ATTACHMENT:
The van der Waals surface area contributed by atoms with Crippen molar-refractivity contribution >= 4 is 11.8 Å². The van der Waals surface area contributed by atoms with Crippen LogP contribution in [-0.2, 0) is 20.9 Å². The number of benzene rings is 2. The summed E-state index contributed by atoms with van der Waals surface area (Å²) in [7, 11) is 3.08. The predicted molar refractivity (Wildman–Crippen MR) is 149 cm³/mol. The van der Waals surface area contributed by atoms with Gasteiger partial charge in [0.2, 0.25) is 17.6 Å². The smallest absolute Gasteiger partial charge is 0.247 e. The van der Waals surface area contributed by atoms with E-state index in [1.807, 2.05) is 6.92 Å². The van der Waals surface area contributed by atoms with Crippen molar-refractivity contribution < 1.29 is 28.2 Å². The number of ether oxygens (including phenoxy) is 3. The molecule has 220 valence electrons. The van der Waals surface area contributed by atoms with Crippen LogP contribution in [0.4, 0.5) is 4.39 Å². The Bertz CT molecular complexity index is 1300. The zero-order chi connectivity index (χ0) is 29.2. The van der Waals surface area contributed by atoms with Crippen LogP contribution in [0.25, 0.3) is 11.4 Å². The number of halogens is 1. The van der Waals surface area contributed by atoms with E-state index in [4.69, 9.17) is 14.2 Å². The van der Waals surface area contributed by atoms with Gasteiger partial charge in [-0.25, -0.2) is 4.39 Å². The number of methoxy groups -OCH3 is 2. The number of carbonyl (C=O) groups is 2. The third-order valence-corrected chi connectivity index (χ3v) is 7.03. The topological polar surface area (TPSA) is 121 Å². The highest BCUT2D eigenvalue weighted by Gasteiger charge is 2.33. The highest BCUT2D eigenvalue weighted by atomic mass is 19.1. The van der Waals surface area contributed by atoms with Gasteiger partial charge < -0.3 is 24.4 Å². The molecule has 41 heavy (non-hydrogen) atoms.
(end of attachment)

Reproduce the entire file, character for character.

The van der Waals surface area contributed by atoms with Crippen molar-refractivity contribution >= 4 is 11.8 Å². The van der Waals surface area contributed by atoms with Crippen LogP contribution in [-0.2, 0) is 20.9 Å². The number of benzene rings is 2. The summed E-state index contributed by atoms with van der Waals surface area (Å²) in [7, 11) is 3.08. The predicted molar refractivity (Wildman–Crippen MR) is 149 cm³/mol. The van der Waals surface area contributed by atoms with Gasteiger partial charge in [0.2, 0.25) is 17.6 Å². The smallest absolute Gasteiger partial charge is 0.247 e. The van der Waals surface area contributed by atoms with E-state index in [1.807, 2.05) is 6.92 Å². The van der Waals surface area contributed by atoms with Crippen molar-refractivity contribution < 1.29 is 28.2 Å². The number of ether oxygens (including phenoxy) is 3. The molecule has 220 valence electrons. The van der Waals surface area contributed by atoms with Crippen LogP contribution in [0.4, 0.5) is 4.39 Å². The Bertz CT molecular complexity index is 1300. The zero-order chi connectivity index (χ0) is 29.2. The van der Waals surface area contributed by atoms with Crippen LogP contribution in [0.25, 0.3) is 11.4 Å². The number of halogens is 1. The van der Waals surface area contributed by atoms with E-state index in [4.69, 9.17) is 14.2 Å². The van der Waals surface area contributed by atoms with Gasteiger partial charge in [-0.25, -0.2) is 4.39 Å². The number of methoxy groups -OCH3 is 2. The number of carbonyl (C=O) groups is 2. The third-order valence-corrected chi connectivity index (χ3v) is 7.03. The topological polar surface area (TPSA) is 121 Å². The highest BCUT2D eigenvalue weighted by Gasteiger charge is 2.33. The highest BCUT2D eigenvalue weighted by atomic mass is 19.1. The van der Waals surface area contributed by atoms with Gasteiger partial charge < -0.3 is 24.4 Å². The molecule has 41 heavy (non-hydrogen) atoms.